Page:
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Iran nuclear deal ‘won’t outlast Trump’s first term’ in office

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A general view of streets in Tehran, Iran on the first anniversary of nuclear deal between Iran and world powers on January 16, 2017.

Fatemah Bahrami | Anadolu Agency | Getty Images

A general view of streets in Tehran, Iran on the first anniversary of nuclear deal between Iran and world powers on January 16, 2017.

In January, Trump demanded that France, Germany, the U.K. and the U.S. Congress “fix” the deal by May 12, by committing to tougher measures against Iran.

Eurasia Group’s Chairman Cliff Kupchan said in a note Wednesday that the agreement is unlikely “to survive President Donald Trump’s first term in office” and that the “re-imposition of U.S. secondary sanctions” – the sanctions that prevent other countries from doing business with Iran — is likely.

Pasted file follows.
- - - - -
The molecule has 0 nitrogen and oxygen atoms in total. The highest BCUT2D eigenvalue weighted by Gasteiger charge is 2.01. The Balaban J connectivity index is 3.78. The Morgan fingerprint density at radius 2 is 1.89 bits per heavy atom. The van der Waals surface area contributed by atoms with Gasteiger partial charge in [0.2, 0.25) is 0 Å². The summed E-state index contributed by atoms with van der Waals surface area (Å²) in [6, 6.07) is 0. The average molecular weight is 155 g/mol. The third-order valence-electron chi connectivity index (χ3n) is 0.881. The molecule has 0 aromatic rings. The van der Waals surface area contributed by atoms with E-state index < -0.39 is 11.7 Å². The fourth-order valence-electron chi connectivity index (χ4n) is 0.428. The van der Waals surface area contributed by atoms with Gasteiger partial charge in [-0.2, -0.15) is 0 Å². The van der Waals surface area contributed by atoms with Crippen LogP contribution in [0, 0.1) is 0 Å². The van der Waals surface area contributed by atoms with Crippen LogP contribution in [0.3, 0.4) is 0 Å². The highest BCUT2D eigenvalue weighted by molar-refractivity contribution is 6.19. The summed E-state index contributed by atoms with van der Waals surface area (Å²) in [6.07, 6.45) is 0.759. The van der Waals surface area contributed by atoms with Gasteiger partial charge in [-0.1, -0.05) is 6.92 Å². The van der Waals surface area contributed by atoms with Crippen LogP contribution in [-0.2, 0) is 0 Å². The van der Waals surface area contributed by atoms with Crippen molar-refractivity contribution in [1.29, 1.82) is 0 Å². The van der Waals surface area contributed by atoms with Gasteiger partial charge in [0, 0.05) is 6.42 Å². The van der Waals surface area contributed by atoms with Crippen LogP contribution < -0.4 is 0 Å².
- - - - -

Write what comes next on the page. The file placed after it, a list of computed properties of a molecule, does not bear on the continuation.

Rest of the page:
He said Iran, a country that has got its economy back on its feet thanks to the nuclear deal, would likely react with “rhetorical fury” to such a scenario and could “likely lash out” in the Middle East. He explained this could mean Iran using a more aggressive policy in Syria, Lebanon, Iraq, Yemen or — most dangerously — toward Saudi Arabia.

With no love lost between Trump and Iran, the political consultancy reduced the odds of the nuclear deal’s survival from 55 percent to 35 percent as it described the main dangers to the deal.

Why the deal is likely to fail